I’ve been seeing a lot of posts on social media lately about scammers saying they are from Avista and demanding payment. Scammers are getting more and more creative every day when it comes to getting either your money or your personal data. One of the great tools on Avista’s website is how to identify a scam.
There are many common varieties of scammers: they post fake jobs, they call customers and demand payment, often in the form of a prepaid card, with the threat of shutting off power, they even show up at people’s doors.
It’s important to know what to do if you think you are being scammed. It is easy to lift Avista’s logo from its website and spoof one of its emails to customers. Make sure that when you receive an email from Avista demanding payment using high-pressure tactics that you check the email address it is coming from. Don’t click on any of the links, open any of the attachments or send over any of your personal information.
Worse, some scammers are showing up at customer’s doors, demanding payment. They may even look legitimate by carrying a walkie-talkie, wearing a hard hat and an orange safety vest. All Avista’s employees and contractors carry photo ID from Avista. Please ask to see it before you give the person any money, information or let them into your house.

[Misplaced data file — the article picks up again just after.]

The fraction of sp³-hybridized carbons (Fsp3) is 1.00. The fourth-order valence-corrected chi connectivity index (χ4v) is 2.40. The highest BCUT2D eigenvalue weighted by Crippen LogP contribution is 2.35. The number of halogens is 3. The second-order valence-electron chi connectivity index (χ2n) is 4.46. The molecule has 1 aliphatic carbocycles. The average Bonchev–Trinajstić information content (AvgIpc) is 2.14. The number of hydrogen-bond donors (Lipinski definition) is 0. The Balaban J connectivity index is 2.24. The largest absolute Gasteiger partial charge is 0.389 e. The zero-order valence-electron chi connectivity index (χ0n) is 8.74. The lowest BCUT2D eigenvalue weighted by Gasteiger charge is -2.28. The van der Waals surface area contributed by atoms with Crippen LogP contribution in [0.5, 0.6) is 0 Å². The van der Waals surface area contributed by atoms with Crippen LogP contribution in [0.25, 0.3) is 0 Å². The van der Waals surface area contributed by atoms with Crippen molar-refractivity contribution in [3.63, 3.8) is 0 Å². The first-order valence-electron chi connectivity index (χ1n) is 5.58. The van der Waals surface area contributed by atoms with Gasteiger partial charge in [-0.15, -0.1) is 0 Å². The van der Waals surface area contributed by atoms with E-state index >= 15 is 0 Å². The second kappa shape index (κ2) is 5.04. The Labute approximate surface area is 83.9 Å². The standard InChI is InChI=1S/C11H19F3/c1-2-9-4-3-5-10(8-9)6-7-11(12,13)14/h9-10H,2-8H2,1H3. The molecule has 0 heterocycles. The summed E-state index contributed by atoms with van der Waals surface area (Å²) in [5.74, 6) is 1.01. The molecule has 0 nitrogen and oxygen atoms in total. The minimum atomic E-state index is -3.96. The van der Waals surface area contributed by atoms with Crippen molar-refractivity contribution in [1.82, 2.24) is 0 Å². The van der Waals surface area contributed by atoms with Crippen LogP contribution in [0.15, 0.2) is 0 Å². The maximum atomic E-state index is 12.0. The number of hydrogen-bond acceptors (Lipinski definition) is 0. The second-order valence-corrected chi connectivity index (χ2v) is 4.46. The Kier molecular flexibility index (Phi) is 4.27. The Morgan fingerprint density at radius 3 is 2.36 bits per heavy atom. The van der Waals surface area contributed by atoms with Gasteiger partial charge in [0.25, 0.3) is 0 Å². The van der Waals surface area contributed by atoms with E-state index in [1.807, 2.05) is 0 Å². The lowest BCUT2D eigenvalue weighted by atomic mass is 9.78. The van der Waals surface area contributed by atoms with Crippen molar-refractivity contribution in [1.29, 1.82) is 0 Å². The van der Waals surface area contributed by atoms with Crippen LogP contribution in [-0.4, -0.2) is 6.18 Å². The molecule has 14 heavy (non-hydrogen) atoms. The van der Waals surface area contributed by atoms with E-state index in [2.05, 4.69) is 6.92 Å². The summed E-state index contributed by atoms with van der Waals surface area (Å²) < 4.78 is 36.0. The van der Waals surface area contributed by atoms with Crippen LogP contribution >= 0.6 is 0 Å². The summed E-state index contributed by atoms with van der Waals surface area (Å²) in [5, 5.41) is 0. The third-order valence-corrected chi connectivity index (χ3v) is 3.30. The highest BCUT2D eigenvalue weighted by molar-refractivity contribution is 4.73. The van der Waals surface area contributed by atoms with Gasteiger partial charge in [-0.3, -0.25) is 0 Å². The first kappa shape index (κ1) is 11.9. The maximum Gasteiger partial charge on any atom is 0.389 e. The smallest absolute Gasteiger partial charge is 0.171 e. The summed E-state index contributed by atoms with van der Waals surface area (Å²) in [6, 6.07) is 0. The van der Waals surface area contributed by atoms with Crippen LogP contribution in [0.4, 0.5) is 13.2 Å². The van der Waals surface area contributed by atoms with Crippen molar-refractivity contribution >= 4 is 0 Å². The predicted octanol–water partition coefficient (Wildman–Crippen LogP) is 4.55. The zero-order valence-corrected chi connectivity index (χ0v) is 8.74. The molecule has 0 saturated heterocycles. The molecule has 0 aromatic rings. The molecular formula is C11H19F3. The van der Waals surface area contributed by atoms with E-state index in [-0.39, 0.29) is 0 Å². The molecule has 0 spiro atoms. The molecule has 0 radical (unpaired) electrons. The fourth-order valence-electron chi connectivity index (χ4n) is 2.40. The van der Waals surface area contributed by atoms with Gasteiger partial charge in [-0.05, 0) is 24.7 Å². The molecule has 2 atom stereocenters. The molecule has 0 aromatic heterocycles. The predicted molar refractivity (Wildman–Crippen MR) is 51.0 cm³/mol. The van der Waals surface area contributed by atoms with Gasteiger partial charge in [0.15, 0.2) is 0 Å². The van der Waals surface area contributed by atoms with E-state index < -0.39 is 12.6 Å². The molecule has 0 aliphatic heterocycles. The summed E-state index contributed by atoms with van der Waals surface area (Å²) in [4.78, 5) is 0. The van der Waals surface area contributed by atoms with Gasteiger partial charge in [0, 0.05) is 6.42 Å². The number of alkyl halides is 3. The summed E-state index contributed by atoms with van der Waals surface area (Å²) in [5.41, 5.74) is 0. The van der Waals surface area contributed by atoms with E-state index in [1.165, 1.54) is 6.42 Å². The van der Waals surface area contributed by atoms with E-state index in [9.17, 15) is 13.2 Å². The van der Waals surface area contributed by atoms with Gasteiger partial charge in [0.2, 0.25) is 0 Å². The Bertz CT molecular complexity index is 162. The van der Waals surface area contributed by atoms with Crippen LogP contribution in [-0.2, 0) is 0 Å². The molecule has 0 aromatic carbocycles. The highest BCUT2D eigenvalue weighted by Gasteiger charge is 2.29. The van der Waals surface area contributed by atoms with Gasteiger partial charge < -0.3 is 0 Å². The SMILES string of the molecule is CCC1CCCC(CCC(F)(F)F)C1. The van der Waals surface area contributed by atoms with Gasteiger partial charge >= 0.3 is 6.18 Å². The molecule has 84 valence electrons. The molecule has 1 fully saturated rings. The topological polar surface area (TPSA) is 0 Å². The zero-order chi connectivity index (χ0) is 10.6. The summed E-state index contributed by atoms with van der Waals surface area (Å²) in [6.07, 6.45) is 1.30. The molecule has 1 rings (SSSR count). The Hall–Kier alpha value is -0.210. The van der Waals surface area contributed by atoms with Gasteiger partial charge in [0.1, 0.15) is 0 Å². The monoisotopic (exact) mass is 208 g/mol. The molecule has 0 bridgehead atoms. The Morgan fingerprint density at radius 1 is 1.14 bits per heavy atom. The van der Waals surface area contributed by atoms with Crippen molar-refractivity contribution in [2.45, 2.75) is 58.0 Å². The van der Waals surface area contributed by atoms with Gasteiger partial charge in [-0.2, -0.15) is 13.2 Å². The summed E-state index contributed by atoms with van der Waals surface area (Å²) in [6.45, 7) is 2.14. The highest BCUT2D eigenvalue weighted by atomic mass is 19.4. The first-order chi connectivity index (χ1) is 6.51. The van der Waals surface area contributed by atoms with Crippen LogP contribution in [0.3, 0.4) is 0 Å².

If you feel like you are being scammed, make sure to call (800) 227-9187 to check and see if it is real. Take note of the phone number the scammer is calling from if you receive a phone call. Avista works to get these numbers disconnected. You can also email Avista about the problem.
Scammers may be out there, but if you recognize the signs you can avoid being taken in.
Lisa, an Avista customer, bought her 1910 house because she loved the old-world character, some of which doesn’t make her house very energy efficient. Lisa is sharing her experience on taking some simple do-it-yourself improvements to inspire others to do the same. You’ll find her stories right here every Tuesday.